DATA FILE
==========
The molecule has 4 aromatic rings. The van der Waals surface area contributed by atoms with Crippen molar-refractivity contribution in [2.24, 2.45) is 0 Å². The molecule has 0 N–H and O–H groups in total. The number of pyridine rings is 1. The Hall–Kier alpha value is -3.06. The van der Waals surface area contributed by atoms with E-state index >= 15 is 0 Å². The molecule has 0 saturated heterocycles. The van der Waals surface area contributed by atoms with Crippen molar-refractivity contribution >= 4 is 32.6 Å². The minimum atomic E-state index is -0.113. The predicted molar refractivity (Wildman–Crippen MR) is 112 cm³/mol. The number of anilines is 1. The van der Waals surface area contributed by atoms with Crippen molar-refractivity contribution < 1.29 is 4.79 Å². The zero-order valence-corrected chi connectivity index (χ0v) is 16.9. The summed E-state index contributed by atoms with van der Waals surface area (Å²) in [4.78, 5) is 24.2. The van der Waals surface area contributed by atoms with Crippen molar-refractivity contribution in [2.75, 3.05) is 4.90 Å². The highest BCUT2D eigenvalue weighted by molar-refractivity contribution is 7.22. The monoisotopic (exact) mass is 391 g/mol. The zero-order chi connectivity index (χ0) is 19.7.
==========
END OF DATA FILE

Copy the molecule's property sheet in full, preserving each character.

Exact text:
The molecule has 4 aromatic rings. The van der Waals surface area contributed by atoms with Crippen molar-refractivity contribution in [2.24, 2.45) is 0 Å². The molecule has 0 N–H and O–H groups in total. The number of pyridine rings is 1. The Hall–Kier alpha value is -3.06. The van der Waals surface area contributed by atoms with E-state index >= 15 is 0 Å². The molecule has 0 saturated heterocycles. The van der Waals surface area contributed by atoms with Crippen molar-refractivity contribution >= 4 is 32.6 Å². The minimum atomic E-state index is -0.113. The predicted molar refractivity (Wildman–Crippen MR) is 112 cm³/mol. The number of anilines is 1. The van der Waals surface area contributed by atoms with Crippen molar-refractivity contribution < 1.29 is 4.79 Å². The zero-order valence-corrected chi connectivity index (χ0v) is 16.9. The summed E-state index contributed by atoms with van der Waals surface area (Å²) in [4.78, 5) is 24.2. The van der Waals surface area contributed by atoms with Crippen molar-refractivity contribution in [2.75, 3.05) is 4.90 Å². The highest BCUT2D eigenvalue weighted by molar-refractivity contribution is 7.22. The monoisotopic (exact) mass is 391 g/mol. The zero-order chi connectivity index (χ0) is 19.7.